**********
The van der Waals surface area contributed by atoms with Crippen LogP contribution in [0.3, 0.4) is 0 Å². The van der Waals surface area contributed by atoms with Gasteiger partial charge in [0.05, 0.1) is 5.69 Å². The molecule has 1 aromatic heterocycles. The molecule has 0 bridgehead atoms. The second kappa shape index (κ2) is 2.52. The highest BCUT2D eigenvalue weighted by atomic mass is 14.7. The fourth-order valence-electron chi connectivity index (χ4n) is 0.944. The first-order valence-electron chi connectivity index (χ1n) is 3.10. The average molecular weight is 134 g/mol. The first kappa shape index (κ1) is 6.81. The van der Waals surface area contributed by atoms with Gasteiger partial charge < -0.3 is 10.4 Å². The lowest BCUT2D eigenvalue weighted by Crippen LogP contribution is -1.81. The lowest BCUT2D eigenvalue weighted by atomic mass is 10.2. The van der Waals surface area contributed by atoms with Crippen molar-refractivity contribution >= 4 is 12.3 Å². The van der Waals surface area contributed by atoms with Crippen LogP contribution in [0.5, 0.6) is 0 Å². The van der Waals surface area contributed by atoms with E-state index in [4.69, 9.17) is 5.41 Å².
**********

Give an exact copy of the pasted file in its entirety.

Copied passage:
The van der Waals surface area contributed by atoms with Crippen LogP contribution in [0.3, 0.4) is 0 Å². The van der Waals surface area contributed by atoms with Gasteiger partial charge in [0.05, 0.1) is 5.69 Å². The molecule has 1 aromatic heterocycles. The molecule has 0 bridgehead atoms. The second kappa shape index (κ2) is 2.52. The highest BCUT2D eigenvalue weighted by atomic mass is 14.7. The fourth-order valence-electron chi connectivity index (χ4n) is 0.944. The first-order valence-electron chi connectivity index (χ1n) is 3.10. The average molecular weight is 134 g/mol. The first kappa shape index (κ1) is 6.81. The van der Waals surface area contributed by atoms with Gasteiger partial charge < -0.3 is 10.4 Å². The lowest BCUT2D eigenvalue weighted by Crippen LogP contribution is -1.81. The lowest BCUT2D eigenvalue weighted by atomic mass is 10.2. The van der Waals surface area contributed by atoms with Crippen molar-refractivity contribution >= 4 is 12.3 Å². The van der Waals surface area contributed by atoms with Crippen LogP contribution in [0.5, 0.6) is 0 Å². The van der Waals surface area contributed by atoms with E-state index in [4.69, 9.17) is 5.41 Å².